There’s a scene in the movie where you and your mum are at a nail salon getting a mani-pedi.  It made me wonder whether there was anything like that in real life that you and she might have done together?  Perhaps as a routine thing?

MG:  Yeah, I guess at various points in my life.  But then again, nothing in my family has been very routine because we have been all over and in this business it’s not a solid 9 to 5 kind of a thing.  I would say that as much as she could she always made sure she would be home to put us to bed.  I think singing in the car, there was always a lot of singing in the car I do with my mom.

Anything in particular?

MG:  A lot of Joni Mitchell.

MS:  And Rick Springfield (laughs)  Jessie’s Girl – but I’m not as good as him.

How was it working with him? He’s a national treasure in Australia.

MS:  Oh he’s an amazing and I think a great gift to the film because this was a very tough casting slot to fill.  This person is talked about all through the film being an awesome shredder, and you can’t fake that.  He had to also be a wonderful actor and to deliver a sort of a very passionate, wounded tender performance.  We had people who could do that but couldn’t kill on the guitar and we had people who could kill on the guitar but couldn’t quite manage the other requirement.  And then Rick walked into the audition and it was just no question.  (laughs)

Mamie, you and your sister Gracie are both acting, Louise is in marketing and your brother is a musician – nobody followed in your father’s footsteps as a sculptor?

MG:  I think the difference is that, that profession is a very solitary one.  I think that if anything, my brother’s was the closest to that in that he spends a lot of time alone writing his music and recording.  He’s got this little shed in the back of his house that he just goes every day which is sort of similar to what my dad does in the studio. But I have kind of always been more social person; I like people.  So that suits me.  But in terms of his influence I think he has a big heart and he’s actually the worst actor that I know.  He’s incapable of lying and I guess that has maybe kept us all very honest.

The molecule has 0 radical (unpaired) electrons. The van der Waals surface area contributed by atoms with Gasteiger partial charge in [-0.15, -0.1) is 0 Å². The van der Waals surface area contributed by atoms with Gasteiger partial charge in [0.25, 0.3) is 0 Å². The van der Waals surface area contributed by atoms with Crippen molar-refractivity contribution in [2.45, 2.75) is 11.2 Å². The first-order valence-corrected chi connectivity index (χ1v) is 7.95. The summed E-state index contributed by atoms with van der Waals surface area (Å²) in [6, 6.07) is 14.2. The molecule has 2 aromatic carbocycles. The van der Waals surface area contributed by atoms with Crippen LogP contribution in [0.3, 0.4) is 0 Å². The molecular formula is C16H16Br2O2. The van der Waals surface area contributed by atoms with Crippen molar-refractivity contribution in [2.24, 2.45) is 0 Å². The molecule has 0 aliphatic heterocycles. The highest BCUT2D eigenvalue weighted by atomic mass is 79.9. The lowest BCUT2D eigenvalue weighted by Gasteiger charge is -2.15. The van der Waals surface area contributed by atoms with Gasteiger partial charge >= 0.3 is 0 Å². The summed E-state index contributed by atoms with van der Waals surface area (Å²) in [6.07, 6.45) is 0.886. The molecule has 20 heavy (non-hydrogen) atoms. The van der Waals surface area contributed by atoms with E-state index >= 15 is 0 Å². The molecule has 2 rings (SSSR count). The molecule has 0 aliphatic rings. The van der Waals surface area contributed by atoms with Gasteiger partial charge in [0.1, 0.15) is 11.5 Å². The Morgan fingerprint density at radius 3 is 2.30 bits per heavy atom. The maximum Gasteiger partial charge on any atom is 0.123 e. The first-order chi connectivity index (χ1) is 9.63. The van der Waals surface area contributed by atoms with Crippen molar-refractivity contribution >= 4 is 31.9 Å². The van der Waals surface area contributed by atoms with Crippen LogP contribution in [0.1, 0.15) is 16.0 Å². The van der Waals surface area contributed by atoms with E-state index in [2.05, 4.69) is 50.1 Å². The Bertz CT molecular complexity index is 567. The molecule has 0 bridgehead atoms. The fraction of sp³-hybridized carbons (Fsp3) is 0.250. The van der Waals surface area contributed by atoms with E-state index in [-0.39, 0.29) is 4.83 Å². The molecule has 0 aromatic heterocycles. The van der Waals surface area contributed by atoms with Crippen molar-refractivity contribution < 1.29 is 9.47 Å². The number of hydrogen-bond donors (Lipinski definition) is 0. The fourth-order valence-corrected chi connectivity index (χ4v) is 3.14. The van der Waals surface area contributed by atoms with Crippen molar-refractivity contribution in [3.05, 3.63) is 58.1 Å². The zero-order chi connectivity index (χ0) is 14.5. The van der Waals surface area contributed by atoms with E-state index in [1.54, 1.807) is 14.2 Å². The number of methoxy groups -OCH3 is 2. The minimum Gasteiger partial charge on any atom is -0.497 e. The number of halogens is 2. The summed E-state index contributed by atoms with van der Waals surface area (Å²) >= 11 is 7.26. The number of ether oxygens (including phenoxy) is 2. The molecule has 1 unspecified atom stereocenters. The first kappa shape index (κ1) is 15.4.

Is music important to you?

MG: Music is huge to me and especially songwriting.  I think if I wasn’t an actress I would be a poet.  I really prize great lyricism and I think it’s changed over the years. I was a big Lilith Fair and Sarah McLachlan fan and Ani Difranco was also really formative and huge.  When I was melancholy I would put on a sad song and kind of indulge in that but now I have grown so much older and wiser that I have figured out that if you are feeling crappy you should probably put on some hip hop.  (laughs)

Meryl, can you compare singing in this movie to Mamma Mia?

Well Mamma Mia was a sound that was established so clearly, the ABBA songs by the women of ABBA, and especially that great iconic song at the end.  So I felt a responsibility to the sound that Benny and Bjorn had honed over the years and so that was sort of singing to a song already in my head.  Whereas in Ricki, that had to be her voice, specifically to her singing everybody’s music, a lot of different kinds of rock and roll but filtering it through her own sound.  So that was fun and they also very different eras mostly.  And which one was harder to nail?  They were both equally challenging I would say.  I loved both experiences.